How to Keep Your Chickens Safe This Winter


 Chicken In The Winter

Winter brings a new set of challenges to chicken keeping. Cold weather not only comes with a new set of precautions to keep your chickens safe, but it will also require you to adapt existing precautions and habits. Fortunately, becoming acclimated to a winter regime is not too challenging with these five simple tips!

Control Water Temperatures

Chickens need fresh water year-round, but sub-zero temperatures will frequently transform their water supply into one big block of ice. This problem needs to be prevented for your chickens’ survival, so you will need to check the water tank several times per day, and replace it as needed if it’s below freezing outside. However, just like manual coop doors, this is a challenging commitment when you’re busy. A solution to this problem is to use a heater. Many heaters can be placed directly under the water tank and powered by a standard outlet. Or, if you do not want to invest in a heater, you can hang a brooder lamp above the water tank. Either solution works wonderfully, but if you use a brooder lamp you must secure it tightly so that it will not be accidentally dropped into the water tank.

Use An Automatic Coop Door

Installing an automatic coop door is one of the best things you can do to prepare for the cold winter months. Automatic coop doors simplify your routine by letting the chickens out in the morning, and putting them to bed at night for you. For those with families or busy schedules, it can be hard to wake up early and go to bed late in order to trudge through the snow to let the chickens out. Not only that, there may be mornings where you simply forget to close the door because of everything going on around you.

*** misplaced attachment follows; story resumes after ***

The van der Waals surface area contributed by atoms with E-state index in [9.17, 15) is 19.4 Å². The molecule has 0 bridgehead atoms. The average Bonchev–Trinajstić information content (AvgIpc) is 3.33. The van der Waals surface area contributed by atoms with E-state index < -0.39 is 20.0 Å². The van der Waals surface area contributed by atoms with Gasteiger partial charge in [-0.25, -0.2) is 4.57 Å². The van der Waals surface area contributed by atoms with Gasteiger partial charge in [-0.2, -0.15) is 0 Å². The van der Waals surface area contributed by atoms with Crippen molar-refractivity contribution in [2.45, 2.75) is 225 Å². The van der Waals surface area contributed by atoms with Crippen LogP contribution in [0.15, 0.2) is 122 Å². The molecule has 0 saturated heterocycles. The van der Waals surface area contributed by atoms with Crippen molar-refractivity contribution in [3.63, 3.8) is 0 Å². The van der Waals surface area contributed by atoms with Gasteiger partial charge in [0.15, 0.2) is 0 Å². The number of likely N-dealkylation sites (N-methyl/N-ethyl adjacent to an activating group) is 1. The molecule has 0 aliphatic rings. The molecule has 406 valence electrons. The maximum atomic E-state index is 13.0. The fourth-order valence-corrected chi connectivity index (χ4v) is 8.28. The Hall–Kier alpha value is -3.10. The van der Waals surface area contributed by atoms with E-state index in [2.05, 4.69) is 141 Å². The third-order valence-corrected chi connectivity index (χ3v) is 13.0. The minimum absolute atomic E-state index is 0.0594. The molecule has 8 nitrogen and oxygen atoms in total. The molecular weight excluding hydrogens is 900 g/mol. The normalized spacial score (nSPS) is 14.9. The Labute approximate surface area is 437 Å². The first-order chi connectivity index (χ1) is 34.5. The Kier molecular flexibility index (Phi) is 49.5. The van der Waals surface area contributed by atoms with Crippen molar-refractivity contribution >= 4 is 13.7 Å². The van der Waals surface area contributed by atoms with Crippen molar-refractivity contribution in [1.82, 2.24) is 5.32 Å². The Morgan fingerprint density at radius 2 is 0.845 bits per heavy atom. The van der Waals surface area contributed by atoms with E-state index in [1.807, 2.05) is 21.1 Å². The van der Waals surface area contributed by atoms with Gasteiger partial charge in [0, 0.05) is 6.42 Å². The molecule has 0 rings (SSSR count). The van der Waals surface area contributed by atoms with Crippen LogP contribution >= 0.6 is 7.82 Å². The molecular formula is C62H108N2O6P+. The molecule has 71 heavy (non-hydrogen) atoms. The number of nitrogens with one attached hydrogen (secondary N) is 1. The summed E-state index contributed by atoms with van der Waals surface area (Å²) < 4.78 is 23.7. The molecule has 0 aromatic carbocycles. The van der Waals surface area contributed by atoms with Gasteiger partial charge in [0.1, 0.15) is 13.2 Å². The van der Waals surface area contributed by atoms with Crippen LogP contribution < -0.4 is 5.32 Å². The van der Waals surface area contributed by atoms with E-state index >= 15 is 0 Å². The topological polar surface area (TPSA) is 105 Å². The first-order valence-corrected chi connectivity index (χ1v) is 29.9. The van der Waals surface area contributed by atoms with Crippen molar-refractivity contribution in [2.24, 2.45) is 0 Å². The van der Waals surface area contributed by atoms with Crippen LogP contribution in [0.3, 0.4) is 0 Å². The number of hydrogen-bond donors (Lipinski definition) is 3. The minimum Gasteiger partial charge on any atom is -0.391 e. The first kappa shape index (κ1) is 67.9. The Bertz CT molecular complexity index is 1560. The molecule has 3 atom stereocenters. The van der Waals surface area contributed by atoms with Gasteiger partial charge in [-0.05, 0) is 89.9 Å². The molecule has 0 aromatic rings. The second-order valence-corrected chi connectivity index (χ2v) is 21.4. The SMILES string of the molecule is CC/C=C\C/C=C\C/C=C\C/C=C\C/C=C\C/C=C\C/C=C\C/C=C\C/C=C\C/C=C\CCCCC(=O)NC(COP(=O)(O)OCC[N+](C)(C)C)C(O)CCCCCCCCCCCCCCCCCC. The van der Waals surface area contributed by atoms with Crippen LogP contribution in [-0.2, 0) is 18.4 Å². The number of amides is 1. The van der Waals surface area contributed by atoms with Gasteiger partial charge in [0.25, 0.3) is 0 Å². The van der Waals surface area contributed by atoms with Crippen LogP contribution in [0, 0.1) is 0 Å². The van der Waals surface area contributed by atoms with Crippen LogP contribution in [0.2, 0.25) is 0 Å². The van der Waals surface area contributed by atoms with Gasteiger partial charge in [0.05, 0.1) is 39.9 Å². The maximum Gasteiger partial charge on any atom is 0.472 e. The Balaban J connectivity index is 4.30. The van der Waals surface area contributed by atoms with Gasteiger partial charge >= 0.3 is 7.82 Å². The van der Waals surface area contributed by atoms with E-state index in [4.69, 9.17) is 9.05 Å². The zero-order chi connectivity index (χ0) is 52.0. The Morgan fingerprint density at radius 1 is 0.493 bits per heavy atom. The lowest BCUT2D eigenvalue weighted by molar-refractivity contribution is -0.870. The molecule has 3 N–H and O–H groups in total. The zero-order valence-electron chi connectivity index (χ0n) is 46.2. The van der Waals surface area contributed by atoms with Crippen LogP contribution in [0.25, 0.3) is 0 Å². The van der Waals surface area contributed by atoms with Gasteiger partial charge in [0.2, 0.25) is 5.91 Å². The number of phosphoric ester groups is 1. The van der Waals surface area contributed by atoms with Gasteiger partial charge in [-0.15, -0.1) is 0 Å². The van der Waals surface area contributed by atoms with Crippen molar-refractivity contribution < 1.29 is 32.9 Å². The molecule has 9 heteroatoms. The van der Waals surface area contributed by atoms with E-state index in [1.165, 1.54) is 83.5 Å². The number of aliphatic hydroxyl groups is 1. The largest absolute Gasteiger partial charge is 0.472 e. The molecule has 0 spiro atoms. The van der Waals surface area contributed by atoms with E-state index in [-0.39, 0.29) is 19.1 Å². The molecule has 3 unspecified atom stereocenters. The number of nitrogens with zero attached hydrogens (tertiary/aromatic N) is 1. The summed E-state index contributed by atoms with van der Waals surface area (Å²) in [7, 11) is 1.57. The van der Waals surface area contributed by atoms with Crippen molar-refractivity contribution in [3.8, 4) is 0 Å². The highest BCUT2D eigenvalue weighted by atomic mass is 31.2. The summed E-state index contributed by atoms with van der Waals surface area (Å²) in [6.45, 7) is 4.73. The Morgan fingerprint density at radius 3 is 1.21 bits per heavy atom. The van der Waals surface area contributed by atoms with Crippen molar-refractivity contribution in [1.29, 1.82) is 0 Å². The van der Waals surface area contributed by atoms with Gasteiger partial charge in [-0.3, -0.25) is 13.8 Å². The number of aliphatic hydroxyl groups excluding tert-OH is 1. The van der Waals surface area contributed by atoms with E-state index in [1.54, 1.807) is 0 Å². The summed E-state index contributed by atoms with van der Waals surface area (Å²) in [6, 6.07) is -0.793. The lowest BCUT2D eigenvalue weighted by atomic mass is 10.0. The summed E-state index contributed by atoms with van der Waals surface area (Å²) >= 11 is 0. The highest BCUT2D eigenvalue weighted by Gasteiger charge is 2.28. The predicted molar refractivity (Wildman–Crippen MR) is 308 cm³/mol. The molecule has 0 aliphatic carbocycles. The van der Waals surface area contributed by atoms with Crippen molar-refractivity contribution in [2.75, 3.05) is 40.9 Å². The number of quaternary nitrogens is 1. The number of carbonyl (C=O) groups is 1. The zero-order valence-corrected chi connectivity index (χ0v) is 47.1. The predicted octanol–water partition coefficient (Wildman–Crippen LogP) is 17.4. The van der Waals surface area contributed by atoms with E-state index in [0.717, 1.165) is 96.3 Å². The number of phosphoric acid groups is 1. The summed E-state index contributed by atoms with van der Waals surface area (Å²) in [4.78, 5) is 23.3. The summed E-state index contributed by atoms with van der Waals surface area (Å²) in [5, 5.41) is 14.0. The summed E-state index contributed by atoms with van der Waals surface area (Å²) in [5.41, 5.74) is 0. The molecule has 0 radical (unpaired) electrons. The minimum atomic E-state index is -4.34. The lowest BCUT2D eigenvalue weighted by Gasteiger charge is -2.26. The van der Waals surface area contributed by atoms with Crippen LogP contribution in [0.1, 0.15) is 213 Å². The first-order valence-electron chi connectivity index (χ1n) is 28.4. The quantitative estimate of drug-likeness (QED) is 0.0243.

For the chickens, forgetting one time can be a matter of life and death. Not only can leaving the coop door open let in the cold winter drafts, it can let in predators looking for somewhere warm to sleep and a meal to fill their bellies. With an automated door, there’s no need to trudge through snow, and there’s no forgetting to open or close the door. The best coop doors to get for winter climates will use mains electric, and are made of thick material. The one caveat with automatic doors is that you will need to check the grooves for snow and ice intermittently, which fortunately won’t require much work!

Replace Litter Regularly

Replacing litter is necessary year-round to prevent illness. Soiled litter is a breeding ground for harmful bacteria, and can cause disease to spread more quickly. Additionally, damp litter can produce ammonia, which is harmful for either you or your chickens to breathe in. In the winter, it’s easier for these things to fester because the coop is more insulated, and the chickens tend to spend more time inside, in close proximity. The simple solution is to frequently remove the dirty litter and replace it with clean, dry litter.

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